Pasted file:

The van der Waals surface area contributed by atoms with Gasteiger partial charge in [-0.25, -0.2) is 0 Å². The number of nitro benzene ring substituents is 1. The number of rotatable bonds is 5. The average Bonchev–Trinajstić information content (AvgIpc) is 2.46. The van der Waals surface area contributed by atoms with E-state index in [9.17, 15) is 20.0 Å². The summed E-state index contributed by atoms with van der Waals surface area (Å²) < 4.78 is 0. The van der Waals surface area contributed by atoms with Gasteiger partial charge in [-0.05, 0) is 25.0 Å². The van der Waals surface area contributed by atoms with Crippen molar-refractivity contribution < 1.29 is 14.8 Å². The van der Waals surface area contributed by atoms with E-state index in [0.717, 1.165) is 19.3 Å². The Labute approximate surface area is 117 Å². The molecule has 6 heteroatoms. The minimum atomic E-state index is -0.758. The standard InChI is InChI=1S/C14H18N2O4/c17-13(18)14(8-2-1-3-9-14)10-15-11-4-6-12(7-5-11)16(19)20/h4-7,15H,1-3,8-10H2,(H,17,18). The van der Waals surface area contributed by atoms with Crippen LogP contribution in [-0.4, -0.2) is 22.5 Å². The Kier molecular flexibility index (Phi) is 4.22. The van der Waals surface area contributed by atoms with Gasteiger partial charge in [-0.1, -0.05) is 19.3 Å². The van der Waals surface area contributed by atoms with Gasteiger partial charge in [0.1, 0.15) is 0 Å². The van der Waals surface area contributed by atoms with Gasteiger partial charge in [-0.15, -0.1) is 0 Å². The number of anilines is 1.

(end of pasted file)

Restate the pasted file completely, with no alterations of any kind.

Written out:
The van der Waals surface area contributed by atoms with Gasteiger partial charge in [-0.25, -0.2) is 0 Å². The number of nitro benzene ring substituents is 1. The number of rotatable bonds is 5. The average Bonchev–Trinajstić information content (AvgIpc) is 2.46. The van der Waals surface area contributed by atoms with E-state index in [9.17, 15) is 20.0 Å². The summed E-state index contributed by atoms with van der Waals surface area (Å²) < 4.78 is 0. The van der Waals surface area contributed by atoms with Gasteiger partial charge in [-0.05, 0) is 25.0 Å². The van der Waals surface area contributed by atoms with Crippen molar-refractivity contribution < 1.29 is 14.8 Å². The van der Waals surface area contributed by atoms with E-state index in [0.717, 1.165) is 19.3 Å². The Labute approximate surface area is 117 Å². The molecule has 6 heteroatoms. The minimum atomic E-state index is -0.758. The standard InChI is InChI=1S/C14H18N2O4/c17-13(18)14(8-2-1-3-9-14)10-15-11-4-6-12(7-5-11)16(19)20/h4-7,15H,1-3,8-10H2,(H,17,18). The van der Waals surface area contributed by atoms with Crippen LogP contribution in [-0.4, -0.2) is 22.5 Å². The Kier molecular flexibility index (Phi) is 4.22. The van der Waals surface area contributed by atoms with Gasteiger partial charge in [-0.1, -0.05) is 19.3 Å². The van der Waals surface area contributed by atoms with Gasteiger partial charge in [0.1, 0.15) is 0 Å². The van der Waals surface area contributed by atoms with Gasteiger partial charge in [-0.15, -0.1) is 0 Å². The number of anilines is 1.